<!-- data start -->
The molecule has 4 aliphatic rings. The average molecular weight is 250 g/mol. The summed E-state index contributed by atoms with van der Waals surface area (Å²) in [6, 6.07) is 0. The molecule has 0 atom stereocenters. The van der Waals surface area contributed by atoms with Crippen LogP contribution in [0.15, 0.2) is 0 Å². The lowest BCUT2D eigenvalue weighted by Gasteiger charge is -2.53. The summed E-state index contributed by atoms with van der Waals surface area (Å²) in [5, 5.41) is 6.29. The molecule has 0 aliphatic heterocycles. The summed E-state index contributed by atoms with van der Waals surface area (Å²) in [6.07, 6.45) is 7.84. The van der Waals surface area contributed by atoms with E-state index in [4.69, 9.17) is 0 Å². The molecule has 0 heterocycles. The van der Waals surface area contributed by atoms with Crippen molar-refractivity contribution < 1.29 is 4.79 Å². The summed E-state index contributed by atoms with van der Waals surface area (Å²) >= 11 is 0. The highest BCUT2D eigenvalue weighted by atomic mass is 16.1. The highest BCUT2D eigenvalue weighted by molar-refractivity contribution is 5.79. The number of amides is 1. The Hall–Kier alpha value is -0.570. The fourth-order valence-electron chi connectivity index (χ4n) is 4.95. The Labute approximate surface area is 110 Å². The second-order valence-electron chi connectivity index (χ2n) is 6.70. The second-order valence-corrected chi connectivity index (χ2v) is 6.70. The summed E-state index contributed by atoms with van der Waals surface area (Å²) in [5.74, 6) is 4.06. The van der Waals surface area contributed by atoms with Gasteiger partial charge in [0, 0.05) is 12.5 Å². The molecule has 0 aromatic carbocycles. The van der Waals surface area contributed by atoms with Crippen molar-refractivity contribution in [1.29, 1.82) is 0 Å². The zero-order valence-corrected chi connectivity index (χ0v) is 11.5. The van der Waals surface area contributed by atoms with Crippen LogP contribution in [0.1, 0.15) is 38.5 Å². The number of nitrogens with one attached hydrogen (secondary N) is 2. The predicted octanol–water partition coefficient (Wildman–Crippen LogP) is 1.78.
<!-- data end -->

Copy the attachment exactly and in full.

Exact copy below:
The molecule has 4 aliphatic rings. The average molecular weight is 250 g/mol. The summed E-state index contributed by atoms with van der Waals surface area (Å²) in [6, 6.07) is 0. The molecule has 0 atom stereocenters. The van der Waals surface area contributed by atoms with Crippen LogP contribution in [0.15, 0.2) is 0 Å². The lowest BCUT2D eigenvalue weighted by Gasteiger charge is -2.53. The summed E-state index contributed by atoms with van der Waals surface area (Å²) in [5, 5.41) is 6.29. The molecule has 0 aliphatic heterocycles. The summed E-state index contributed by atoms with van der Waals surface area (Å²) in [6.07, 6.45) is 7.84. The van der Waals surface area contributed by atoms with E-state index in [4.69, 9.17) is 0 Å². The molecule has 0 heterocycles. The van der Waals surface area contributed by atoms with Crippen molar-refractivity contribution < 1.29 is 4.79 Å². The summed E-state index contributed by atoms with van der Waals surface area (Å²) >= 11 is 0. The highest BCUT2D eigenvalue weighted by atomic mass is 16.1. The highest BCUT2D eigenvalue weighted by molar-refractivity contribution is 5.79. The number of amides is 1. The Hall–Kier alpha value is -0.570. The fourth-order valence-electron chi connectivity index (χ4n) is 4.95. The Labute approximate surface area is 110 Å². The second-order valence-electron chi connectivity index (χ2n) is 6.70. The second-order valence-corrected chi connectivity index (χ2v) is 6.70. The summed E-state index contributed by atoms with van der Waals surface area (Å²) in [5.74, 6) is 4.06. The van der Waals surface area contributed by atoms with Gasteiger partial charge in [0, 0.05) is 12.5 Å². The molecule has 0 aromatic carbocycles. The van der Waals surface area contributed by atoms with Crippen molar-refractivity contribution in [1.29, 1.82) is 0 Å². The zero-order valence-corrected chi connectivity index (χ0v) is 11.5. The van der Waals surface area contributed by atoms with Crippen LogP contribution in [0.1, 0.15) is 38.5 Å². The number of nitrogens with one attached hydrogen (secondary N) is 2. The predicted octanol–water partition coefficient (Wildman–Crippen LogP) is 1.78.